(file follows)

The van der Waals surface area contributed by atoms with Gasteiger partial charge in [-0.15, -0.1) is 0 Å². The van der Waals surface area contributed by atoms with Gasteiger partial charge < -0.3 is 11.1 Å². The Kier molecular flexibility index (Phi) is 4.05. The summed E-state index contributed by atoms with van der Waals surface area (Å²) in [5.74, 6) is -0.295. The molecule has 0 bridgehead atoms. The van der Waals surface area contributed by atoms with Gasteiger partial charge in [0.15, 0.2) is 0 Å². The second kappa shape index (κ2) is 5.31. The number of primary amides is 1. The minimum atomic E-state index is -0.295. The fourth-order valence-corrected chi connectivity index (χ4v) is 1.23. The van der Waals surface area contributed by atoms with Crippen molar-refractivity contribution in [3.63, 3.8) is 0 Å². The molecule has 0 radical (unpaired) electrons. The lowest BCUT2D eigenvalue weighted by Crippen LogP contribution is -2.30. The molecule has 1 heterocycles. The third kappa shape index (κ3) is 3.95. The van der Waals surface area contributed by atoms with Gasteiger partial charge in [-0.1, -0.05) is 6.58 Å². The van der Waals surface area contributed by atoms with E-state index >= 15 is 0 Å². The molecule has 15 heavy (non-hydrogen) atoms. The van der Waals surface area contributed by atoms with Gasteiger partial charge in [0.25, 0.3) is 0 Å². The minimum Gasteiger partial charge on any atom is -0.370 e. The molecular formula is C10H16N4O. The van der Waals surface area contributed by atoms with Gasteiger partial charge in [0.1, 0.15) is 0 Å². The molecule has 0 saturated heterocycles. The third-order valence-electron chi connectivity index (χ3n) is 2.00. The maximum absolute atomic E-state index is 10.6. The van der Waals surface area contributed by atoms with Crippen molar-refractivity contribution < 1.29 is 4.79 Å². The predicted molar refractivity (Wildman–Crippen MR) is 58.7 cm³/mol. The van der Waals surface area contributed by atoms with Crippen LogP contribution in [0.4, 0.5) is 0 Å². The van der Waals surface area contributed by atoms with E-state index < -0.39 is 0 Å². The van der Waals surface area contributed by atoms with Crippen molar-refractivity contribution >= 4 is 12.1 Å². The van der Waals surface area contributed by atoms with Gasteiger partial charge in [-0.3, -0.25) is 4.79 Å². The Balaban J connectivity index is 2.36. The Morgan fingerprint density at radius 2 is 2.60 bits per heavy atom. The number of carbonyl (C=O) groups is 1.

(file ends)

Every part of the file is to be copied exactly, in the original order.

The van der Waals surface area contributed by atoms with Gasteiger partial charge in [-0.15, -0.1) is 0 Å². The van der Waals surface area contributed by atoms with Gasteiger partial charge < -0.3 is 11.1 Å². The Kier molecular flexibility index (Phi) is 4.05. The summed E-state index contributed by atoms with van der Waals surface area (Å²) in [5.74, 6) is -0.295. The molecule has 0 bridgehead atoms. The van der Waals surface area contributed by atoms with Gasteiger partial charge in [0.15, 0.2) is 0 Å². The second kappa shape index (κ2) is 5.31. The number of primary amides is 1. The minimum atomic E-state index is -0.295. The fourth-order valence-corrected chi connectivity index (χ4v) is 1.23. The van der Waals surface area contributed by atoms with Crippen molar-refractivity contribution in [3.63, 3.8) is 0 Å². The molecule has 0 radical (unpaired) electrons. The lowest BCUT2D eigenvalue weighted by Crippen LogP contribution is -2.30. The molecule has 1 heterocycles. The third kappa shape index (κ3) is 3.95. The van der Waals surface area contributed by atoms with Gasteiger partial charge in [-0.1, -0.05) is 6.58 Å². The van der Waals surface area contributed by atoms with E-state index >= 15 is 0 Å². The molecule has 15 heavy (non-hydrogen) atoms. The van der Waals surface area contributed by atoms with Gasteiger partial charge in [0.25, 0.3) is 0 Å². The minimum Gasteiger partial charge on any atom is -0.370 e. The molecular formula is C10H16N4O. The van der Waals surface area contributed by atoms with Gasteiger partial charge in [0.1, 0.15) is 0 Å². The molecule has 0 saturated heterocycles. The third-order valence-electron chi connectivity index (χ3n) is 2.00. The maximum absolute atomic E-state index is 10.6. The van der Waals surface area contributed by atoms with Crippen molar-refractivity contribution < 1.29 is 4.79 Å². The predicted molar refractivity (Wildman–Crippen MR) is 58.7 cm³/mol. The van der Waals surface area contributed by atoms with Crippen LogP contribution in [0.4, 0.5) is 0 Å². The van der Waals surface area contributed by atoms with E-state index < -0.39 is 0 Å². The van der Waals surface area contributed by atoms with Crippen molar-refractivity contribution >= 4 is 12.1 Å². The van der Waals surface area contributed by atoms with Gasteiger partial charge in [-0.3, -0.25) is 4.79 Å². The Balaban J connectivity index is 2.36. The Morgan fingerprint density at radius 2 is 2.60 bits per heavy atom. The number of carbonyl (C=O) groups is 1.